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Home > 2014 > May Web Exclusives > Cowpokes and Farmers

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Then one spring, a famous drummer came to my hometown to do a clinic. I was excited to see him perform. I watched closely to see how he managed to play so powerfully and effortlessly. At this point of my career I was having some success and playing very well but wanted to get to the next level of excellence. I remember watching this drummer start to play and over the course of the clinic slowly realizing that I was never going to be able to accomplish the astounding level of playing this drummer was displaying. I walked out of the auditorium and broke down in tears. In a moment, I understood the dream I'd had for all these years was the wrong dream for me.

The farmer reminds us of the beauty that's already here, but the cowboy shows us beauty in places we hadn't thought to look.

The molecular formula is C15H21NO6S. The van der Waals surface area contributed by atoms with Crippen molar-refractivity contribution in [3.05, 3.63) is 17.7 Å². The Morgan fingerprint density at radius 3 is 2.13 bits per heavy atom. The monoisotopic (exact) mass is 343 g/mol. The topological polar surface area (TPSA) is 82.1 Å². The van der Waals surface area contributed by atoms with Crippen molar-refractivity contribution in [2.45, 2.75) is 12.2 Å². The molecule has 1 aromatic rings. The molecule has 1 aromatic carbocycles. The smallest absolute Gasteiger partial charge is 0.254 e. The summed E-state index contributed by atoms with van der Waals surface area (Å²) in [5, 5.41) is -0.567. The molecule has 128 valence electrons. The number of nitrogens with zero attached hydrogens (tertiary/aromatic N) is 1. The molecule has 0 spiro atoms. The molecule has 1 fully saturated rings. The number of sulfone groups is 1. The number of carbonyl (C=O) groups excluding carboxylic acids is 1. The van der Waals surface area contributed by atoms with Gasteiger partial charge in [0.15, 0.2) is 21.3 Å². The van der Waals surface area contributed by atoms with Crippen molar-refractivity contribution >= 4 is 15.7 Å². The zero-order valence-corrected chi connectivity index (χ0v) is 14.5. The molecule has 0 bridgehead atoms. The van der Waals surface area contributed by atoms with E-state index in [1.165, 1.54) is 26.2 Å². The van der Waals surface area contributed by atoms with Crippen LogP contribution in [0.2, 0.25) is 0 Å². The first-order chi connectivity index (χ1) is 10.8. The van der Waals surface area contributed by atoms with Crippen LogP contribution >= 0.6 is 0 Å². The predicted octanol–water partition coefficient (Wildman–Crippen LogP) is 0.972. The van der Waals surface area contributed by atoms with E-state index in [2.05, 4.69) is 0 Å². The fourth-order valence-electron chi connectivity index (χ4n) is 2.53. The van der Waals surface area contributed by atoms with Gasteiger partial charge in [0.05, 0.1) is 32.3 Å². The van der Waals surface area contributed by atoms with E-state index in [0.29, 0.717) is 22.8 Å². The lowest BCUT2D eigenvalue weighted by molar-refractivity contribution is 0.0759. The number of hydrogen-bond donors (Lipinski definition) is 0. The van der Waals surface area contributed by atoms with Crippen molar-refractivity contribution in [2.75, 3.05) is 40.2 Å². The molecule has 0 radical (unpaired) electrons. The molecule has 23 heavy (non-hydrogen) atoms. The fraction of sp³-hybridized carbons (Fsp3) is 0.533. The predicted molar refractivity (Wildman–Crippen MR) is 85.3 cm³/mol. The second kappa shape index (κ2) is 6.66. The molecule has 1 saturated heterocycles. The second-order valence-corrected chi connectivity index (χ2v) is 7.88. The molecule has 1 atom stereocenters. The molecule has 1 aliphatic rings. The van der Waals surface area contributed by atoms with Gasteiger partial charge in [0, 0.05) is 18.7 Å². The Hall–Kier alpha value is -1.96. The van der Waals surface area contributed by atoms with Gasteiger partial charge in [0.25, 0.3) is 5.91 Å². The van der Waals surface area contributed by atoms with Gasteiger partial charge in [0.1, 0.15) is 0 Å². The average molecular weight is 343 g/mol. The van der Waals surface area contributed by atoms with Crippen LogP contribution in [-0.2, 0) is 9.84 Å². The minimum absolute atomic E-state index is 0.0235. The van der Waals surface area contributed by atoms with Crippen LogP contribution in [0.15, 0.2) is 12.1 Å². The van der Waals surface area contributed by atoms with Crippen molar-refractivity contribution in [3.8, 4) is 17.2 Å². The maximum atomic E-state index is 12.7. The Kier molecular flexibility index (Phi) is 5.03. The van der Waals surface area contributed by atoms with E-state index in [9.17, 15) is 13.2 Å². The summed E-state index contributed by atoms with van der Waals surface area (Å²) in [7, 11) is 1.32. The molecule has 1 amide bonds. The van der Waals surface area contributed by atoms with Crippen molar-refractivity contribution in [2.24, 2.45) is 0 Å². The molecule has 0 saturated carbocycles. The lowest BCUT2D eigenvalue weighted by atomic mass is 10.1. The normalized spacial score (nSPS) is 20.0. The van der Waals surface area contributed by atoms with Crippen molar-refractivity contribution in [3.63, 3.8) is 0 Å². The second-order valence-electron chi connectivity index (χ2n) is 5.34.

Of course, the two categories aren't mutually exclusive. Most of us are a healthy mix of the two. Over time, I've discovered that I'm a farmer … with cowboy tendencies. One of my mentors helped me understand the distinction between an "intrapreneur" and an entrepreneur. Rather than blazing new trails, I like to work within a context. I like to work within a framework, but I'm open to where it will go. Cowboys will jump without the net. As a farmer, however, I like to know where I'm going to land.

As a result of my journey of self-discovery, I now have the freedom to celebrate others and cheer them on without feeling like they're a threat. I believe our team works best when we are celebrating the farmer-leader and their consistent care, creativity, and vision for the territory God has given them. We also thrive when we acknowledge the cowboy leader who rides off into the unknown. But we only reach our true potential when diverse leaders are celebrating each other and cheering each other on.

We all have farmer and cowboy elements in us: we all want to see growth and change in our community. In that process, the farmer reminds us of the beauty that's already here, but the cowboy shows us beauty in places we hadn't thought to look.

Steve Norman and Danny Cox serve at Kensington Church, in Troy, Michigan.

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From Issue:, May Web Exclusives 2014 | Posted: May 26, 2014

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